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Shredded outperforms primes in Midwest

Keywords: Tags  scrap, ferrous, busheling, HMS, heavy melt, shred, Midwest, Detroit Chicago


NEW YORK — Shredded scrap prices gained the most ground in the Midwest in July as mill buyers looked to restore more-historical price spreads between the material and No. 1 busheling.

Detroit-area steel producers set the tone for the region earlier this week, trading at increases of $15 per gross ton from prices in June, and were soon followed by some mills in Indiana that secured shred at increases of $10 to $15 per ton.

Market participants said shredded scrap values came under pressure shortly after, trading at up $10 per ton to sideways as the week progressed. The varying trends were based primarily off the last transactions in June, which also recorded a shifting market as the buying week advanced.

Shredded sales in Detroit were reported in a range of $375 to $380 per ton, Indiana market participants saw a range of $380 to $390 per ton and Chicago-area buyers and sellers reported a range of $370 to $380 per ton.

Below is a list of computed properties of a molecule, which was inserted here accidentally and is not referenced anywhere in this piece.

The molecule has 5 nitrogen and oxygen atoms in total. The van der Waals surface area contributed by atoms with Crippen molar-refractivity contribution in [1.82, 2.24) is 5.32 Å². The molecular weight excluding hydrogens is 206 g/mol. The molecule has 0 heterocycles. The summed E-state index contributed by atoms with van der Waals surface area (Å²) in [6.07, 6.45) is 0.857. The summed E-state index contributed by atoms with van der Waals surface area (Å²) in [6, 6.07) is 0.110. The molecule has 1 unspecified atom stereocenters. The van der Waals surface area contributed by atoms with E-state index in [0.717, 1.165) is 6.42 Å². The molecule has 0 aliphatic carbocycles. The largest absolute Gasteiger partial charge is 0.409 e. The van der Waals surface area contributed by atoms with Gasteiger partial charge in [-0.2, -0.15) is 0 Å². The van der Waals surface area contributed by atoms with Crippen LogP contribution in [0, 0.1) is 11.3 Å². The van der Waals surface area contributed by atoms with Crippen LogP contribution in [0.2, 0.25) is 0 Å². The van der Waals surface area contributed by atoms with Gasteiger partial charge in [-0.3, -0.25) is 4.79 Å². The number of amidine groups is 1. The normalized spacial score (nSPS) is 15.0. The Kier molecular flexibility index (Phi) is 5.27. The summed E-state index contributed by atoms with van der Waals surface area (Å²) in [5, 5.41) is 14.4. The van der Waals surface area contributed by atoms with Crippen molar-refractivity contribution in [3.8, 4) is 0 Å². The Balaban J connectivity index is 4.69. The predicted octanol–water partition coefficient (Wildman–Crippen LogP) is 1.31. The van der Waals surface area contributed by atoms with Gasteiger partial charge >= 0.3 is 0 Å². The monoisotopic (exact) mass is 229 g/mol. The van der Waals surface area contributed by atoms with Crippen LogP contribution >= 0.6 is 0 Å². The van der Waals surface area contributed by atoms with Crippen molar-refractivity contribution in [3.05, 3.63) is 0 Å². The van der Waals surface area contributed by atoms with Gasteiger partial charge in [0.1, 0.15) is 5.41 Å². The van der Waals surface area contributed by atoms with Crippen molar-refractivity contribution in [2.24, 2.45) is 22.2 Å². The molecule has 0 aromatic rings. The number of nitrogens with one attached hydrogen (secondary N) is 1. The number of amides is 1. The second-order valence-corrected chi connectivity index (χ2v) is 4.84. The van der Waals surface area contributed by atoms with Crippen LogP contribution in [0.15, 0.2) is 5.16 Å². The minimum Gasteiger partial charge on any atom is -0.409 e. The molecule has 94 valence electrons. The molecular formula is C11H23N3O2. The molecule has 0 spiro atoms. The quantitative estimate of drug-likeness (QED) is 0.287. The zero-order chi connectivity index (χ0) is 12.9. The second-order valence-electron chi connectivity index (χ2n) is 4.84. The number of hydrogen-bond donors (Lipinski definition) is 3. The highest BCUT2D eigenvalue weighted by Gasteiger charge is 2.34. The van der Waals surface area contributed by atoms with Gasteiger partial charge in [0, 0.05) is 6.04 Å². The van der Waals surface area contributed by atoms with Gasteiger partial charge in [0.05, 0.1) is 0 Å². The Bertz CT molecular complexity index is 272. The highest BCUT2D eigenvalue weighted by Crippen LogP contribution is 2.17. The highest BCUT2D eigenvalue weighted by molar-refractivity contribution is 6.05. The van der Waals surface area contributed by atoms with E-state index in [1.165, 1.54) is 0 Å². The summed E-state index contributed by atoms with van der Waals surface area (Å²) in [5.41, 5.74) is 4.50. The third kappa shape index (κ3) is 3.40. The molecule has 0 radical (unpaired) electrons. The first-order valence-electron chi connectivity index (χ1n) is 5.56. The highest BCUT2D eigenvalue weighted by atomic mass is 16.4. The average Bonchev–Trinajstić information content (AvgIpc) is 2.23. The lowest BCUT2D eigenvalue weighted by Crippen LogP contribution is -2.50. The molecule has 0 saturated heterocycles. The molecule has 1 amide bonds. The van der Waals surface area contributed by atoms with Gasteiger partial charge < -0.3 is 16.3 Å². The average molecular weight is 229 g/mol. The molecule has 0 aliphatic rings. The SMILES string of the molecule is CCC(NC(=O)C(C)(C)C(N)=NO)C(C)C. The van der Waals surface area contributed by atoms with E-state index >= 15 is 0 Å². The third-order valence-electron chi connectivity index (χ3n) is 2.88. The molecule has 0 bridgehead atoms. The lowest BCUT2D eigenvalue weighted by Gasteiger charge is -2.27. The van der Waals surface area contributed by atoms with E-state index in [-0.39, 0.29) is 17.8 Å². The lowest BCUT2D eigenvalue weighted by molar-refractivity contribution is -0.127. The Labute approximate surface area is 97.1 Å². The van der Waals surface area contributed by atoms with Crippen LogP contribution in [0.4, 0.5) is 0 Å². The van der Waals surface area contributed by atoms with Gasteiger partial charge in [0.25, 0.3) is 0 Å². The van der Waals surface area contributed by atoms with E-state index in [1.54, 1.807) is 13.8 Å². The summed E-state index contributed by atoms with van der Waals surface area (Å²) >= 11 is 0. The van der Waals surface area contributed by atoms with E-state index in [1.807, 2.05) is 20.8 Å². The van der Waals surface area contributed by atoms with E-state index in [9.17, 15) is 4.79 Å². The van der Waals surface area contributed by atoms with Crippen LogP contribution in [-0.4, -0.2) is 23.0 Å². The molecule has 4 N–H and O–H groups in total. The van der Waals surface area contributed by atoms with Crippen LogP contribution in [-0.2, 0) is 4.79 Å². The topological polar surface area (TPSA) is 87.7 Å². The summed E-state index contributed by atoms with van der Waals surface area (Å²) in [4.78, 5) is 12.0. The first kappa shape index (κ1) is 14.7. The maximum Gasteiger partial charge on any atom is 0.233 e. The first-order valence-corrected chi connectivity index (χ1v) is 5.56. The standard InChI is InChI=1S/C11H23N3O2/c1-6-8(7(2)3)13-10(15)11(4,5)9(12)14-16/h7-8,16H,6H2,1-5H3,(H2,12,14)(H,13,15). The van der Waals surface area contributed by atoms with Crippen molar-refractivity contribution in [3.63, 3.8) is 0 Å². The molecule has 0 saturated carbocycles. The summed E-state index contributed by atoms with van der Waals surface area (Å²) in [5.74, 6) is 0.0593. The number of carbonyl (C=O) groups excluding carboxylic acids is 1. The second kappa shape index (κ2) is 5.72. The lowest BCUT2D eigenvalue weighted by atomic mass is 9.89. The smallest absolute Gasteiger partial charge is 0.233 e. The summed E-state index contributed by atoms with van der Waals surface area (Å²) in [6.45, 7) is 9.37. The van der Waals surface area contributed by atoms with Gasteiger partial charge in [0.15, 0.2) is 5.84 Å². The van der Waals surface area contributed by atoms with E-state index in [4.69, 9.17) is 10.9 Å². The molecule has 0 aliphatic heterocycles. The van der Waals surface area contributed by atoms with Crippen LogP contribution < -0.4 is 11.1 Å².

AMM’s Midwest Ferrous Scrap Index for shredded scrap settled July 10 at $380.24 per ton, up 3.2 percent from $368.47 in June.

Despite dealers suggesting that they would push for increases on prime scrap prices this month, most prime scrap, such as No. 1 busheling and No. 1 bundles, reportedly traded sideways.

However, several buyers and sellers said prices firmed toward the higher end of last month’s ranges. AMM’s Midwest Ferrous Scrap Index for No. 1 busheling settled July 10 at $400.93 per ton, up 0.7 percent from $397.96 last month.

Some seasonal shutdowns within the auto sector resulted in a sufficient supply of prime scrap to meet mills’ needs, which meant buyers did not have to be aggressive on prime prices, mill buyers said.

A sideways market for No. 1 busheling coupled with meaningful increases in shredded prices narrowed spreads between the two grades to $20.69 per ton in July, down from a $29.49 spread in June.

Meanwhile, cut grades such as No. 1 heavy melt fared slightly better in some Midwest markets as some buyers offered moderate increases to secure No. 1 heavy melt and plate and structural scrap due to tighter supply conditions.

AMM’s Midwest Ferrous Index for No. 1 heavy melt settled July 10 at $366.21 per ton, up 1.1 percent from $362.17 in June.


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